We’re a little late with this this week. We’ve had a hectic (but good) couple of days, so I’m trying to get all caught up on stuff. 🙂 Here’s some of the awesome stuff we did last week:
We have had an awesome week with lots of quick and nifty science experiments, math games, and book reading among other things. Next week looks pretty promising, too. Here’s what we’ll be up to:
Language Arts: Grace started reading City of Bones this past week, so she’ll continue with that. She’s really enjoying it, so I suspect she’ll finish before the week is over…if so, she’ll get a start on Glitch. Grace will also be finishing up a grammar unit (mechanics) and starting a unit on word choices. She’ll also be continuing with her how-to writing.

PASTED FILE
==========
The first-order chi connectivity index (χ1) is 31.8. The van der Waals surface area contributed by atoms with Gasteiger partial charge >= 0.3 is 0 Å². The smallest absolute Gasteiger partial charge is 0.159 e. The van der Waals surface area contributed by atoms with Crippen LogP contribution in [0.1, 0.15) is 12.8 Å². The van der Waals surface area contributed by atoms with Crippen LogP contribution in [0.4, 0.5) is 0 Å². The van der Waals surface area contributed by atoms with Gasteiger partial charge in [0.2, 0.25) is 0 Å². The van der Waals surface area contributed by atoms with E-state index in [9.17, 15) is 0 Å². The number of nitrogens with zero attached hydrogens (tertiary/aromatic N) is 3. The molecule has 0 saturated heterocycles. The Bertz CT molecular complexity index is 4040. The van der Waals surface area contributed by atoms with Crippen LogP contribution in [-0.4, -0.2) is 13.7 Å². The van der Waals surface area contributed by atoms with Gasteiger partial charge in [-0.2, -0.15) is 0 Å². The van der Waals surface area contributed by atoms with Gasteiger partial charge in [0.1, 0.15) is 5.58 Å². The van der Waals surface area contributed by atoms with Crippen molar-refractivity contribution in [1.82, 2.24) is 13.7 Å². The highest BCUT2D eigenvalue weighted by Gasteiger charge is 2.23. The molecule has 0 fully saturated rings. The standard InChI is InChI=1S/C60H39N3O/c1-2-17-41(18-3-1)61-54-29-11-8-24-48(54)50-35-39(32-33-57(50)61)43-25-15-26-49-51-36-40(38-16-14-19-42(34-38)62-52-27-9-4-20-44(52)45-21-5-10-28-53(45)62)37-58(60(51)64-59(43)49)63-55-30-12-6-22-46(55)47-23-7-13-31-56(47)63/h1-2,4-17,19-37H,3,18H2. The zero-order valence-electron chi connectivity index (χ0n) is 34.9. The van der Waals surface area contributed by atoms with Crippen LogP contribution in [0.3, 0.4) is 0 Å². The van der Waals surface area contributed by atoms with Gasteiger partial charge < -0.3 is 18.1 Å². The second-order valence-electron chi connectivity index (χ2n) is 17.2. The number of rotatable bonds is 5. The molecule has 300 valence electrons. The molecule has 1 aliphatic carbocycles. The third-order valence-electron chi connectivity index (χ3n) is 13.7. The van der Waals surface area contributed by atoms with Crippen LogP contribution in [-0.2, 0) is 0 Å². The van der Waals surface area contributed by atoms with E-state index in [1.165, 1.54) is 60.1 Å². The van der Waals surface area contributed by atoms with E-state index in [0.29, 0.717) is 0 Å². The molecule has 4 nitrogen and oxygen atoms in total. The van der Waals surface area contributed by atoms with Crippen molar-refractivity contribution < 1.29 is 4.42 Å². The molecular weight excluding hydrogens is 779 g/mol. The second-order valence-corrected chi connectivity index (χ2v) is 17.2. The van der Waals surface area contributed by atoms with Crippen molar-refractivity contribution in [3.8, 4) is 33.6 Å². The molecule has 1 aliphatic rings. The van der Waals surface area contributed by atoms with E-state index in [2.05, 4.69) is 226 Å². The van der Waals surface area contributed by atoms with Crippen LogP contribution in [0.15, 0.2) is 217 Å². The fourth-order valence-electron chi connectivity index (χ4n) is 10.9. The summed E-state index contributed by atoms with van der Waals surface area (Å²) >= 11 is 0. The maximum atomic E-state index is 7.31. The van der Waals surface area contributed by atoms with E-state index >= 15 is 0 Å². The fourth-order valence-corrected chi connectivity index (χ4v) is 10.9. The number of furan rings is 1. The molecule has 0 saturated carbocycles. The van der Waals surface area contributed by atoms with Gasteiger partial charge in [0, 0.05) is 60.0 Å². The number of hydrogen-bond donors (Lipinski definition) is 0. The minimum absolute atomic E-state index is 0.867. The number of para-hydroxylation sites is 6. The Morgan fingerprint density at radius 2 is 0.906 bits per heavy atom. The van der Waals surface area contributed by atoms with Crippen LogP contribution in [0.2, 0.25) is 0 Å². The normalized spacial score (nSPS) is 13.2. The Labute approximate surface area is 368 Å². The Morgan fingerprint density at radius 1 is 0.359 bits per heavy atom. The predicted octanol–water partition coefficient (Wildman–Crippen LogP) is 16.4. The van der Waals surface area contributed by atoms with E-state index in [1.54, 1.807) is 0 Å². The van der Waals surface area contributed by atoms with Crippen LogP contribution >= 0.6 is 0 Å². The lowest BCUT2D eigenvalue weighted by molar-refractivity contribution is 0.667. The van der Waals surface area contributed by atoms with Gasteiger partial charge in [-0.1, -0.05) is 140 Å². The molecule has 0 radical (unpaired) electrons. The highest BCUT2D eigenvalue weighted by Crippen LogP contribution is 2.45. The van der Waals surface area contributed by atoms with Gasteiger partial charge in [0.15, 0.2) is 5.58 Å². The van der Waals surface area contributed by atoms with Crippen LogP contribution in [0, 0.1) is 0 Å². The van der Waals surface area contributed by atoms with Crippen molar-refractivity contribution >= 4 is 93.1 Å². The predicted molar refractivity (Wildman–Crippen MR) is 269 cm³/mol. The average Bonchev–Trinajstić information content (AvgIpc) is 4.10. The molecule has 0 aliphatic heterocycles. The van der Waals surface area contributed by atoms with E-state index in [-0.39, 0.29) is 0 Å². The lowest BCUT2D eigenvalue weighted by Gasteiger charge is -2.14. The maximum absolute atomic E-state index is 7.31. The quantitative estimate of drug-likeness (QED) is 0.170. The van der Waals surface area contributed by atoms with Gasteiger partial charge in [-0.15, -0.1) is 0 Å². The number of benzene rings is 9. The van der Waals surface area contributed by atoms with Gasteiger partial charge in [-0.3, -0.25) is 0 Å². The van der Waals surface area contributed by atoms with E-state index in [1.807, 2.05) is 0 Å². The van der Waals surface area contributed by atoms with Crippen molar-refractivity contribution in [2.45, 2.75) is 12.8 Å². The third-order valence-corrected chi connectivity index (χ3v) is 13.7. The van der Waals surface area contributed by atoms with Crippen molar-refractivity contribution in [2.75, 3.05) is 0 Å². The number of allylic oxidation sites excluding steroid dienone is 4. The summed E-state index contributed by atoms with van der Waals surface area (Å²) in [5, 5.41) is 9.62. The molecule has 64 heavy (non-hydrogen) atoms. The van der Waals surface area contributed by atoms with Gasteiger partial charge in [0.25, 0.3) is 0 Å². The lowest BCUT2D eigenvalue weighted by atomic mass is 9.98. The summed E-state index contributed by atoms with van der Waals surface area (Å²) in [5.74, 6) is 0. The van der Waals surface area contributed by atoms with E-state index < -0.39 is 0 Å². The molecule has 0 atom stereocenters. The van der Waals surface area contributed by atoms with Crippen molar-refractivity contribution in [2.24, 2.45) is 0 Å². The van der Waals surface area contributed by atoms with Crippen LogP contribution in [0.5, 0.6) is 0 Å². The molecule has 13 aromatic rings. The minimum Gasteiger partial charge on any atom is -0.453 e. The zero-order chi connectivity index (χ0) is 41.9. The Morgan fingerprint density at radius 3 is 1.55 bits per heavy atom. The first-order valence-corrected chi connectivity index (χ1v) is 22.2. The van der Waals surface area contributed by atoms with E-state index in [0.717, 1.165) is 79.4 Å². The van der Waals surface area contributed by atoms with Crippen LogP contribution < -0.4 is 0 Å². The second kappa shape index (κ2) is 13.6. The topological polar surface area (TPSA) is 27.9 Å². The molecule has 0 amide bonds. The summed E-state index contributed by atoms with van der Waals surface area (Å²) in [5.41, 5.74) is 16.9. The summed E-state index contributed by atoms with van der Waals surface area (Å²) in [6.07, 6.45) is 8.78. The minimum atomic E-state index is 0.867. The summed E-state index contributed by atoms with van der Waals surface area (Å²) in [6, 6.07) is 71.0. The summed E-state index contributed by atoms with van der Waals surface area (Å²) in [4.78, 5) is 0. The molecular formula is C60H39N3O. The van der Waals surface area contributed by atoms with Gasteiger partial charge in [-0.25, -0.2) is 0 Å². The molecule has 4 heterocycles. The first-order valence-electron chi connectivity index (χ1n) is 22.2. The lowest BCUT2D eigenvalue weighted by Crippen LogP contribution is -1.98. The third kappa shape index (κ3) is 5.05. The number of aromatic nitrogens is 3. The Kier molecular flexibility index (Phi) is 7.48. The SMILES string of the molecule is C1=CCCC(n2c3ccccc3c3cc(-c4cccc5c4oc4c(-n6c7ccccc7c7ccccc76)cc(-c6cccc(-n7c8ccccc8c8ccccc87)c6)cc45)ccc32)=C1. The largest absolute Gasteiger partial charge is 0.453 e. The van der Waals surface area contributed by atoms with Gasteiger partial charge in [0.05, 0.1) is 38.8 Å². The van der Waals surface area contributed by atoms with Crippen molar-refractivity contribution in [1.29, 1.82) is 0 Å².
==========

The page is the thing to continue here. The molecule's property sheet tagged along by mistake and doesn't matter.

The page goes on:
Math: We are slooooowly making our way through some algebra topics, and we’ll keep plodding along with that. We’re still reading I Wish I Knew That Math, and I think we’ll finish up with that this week. We’re having a lot of fun testing out math games that I’m creating, too…next week promises some exciting rounds of “Crazy Halves.”
Science: Grace will finish up her science unit on Earth and Space Science. We’ll also be completing a Middle School Chemistry chapter on changing states of matter.
Social Studies: We’ll be finishing our Ancient India folder and cooking a little Indian food. We had planned to do part of that last week, but the best laid plans and all that. 😉
Field Trips: Class at the Science Center is in store. That’s our only planned outing for the week.
Grace’s Choice: Who knows what she’ll choose??? Last week she went with watching a documentary, practicing guitar, and writing.